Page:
February 16 2017
A paid family leave bill that critics have called hostile to businesses in the District moved closer to becoming law yesterday when, despite reservations, Mayor Muriel Bowser refused either to veto or sign it. A progressive rallying point, the bill passed the Council 4-9 and could have survived a veto. Congress will now review it.
In a hard-hitting letter to City Council Chairman Phil Mendelson, Bowser said she is in theory in favor of mandatory paid leave, but cited "grave concerns" about this bill: it will require one of the biggest tax hikes in recent memory and an entirely new bureaucracy to administer the program. It further will require "first of its kind" infrastructure estimated to cost $40 to $80 million before any of the new taxes are collected. The mayor also noted that two-thirds of the benefits go to people who are not residents of D.C.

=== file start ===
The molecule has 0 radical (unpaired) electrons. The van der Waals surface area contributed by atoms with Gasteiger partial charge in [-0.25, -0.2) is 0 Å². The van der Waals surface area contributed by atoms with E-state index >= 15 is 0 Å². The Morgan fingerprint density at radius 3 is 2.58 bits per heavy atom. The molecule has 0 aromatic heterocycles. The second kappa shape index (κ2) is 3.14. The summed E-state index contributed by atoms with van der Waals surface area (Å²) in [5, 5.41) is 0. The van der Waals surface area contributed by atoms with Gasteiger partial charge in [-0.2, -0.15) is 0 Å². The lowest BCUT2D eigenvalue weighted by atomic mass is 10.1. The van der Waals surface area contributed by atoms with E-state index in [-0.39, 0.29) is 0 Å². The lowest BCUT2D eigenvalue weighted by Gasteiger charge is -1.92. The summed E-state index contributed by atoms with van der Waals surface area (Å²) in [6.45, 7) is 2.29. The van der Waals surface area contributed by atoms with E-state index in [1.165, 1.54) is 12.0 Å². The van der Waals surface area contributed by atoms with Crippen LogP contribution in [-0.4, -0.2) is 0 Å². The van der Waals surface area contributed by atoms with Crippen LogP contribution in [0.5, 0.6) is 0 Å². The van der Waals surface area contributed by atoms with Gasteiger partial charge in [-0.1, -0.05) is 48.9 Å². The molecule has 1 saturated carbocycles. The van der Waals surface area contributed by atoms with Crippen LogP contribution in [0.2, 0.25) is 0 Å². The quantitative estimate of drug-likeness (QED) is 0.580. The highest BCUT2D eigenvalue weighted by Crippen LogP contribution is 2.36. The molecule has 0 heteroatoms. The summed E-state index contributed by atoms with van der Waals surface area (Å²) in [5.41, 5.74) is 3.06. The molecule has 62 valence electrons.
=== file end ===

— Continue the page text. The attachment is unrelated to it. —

A sidebar on WAMU's website explained the bill:
Eight weeks of paid parental leave, six weeks of paid family leave and two weeks of paid medical leave.
If you make anything less than one-and-a-half times the city’s minimum wage — roughly $46,000 and below — you’d be paid 90 percent of your weekly wages while out on leave. Any wages above that get paid back at a 50 percent rate. So if you make $56,000 a year, you’d get the first $46,000 covered at the 90 percent rate and the remaining $10,000 at the 50 percent rate. There a payout cap of $1,000 a week.
The program is expected to cost $250 million a year, which will be covered by a 0.62 percent payroll tax on employers.
This is the most progressive paid leave program in the nation, so extreme that the liberal Washington Post said in an editorial that it went too far. Its biggest drawback: businesses, already burdened with government regulations, simply might not be able to sustain it. In a January panel held by IWF entitled "Paid Leave in DC: Where Do We Go from Here?," a small businessman whose family had operated a company in the District for four generations, said that this bill might be the one that forces him to leave the District.
We want District workers to have time off for the arrival of a new baby or family emergencies, but we also know that this is something that employees and employers do better working out between themselves. Some businesses simply can't afford this new government program. The first rule of paid leave: to take leave, you first need a job.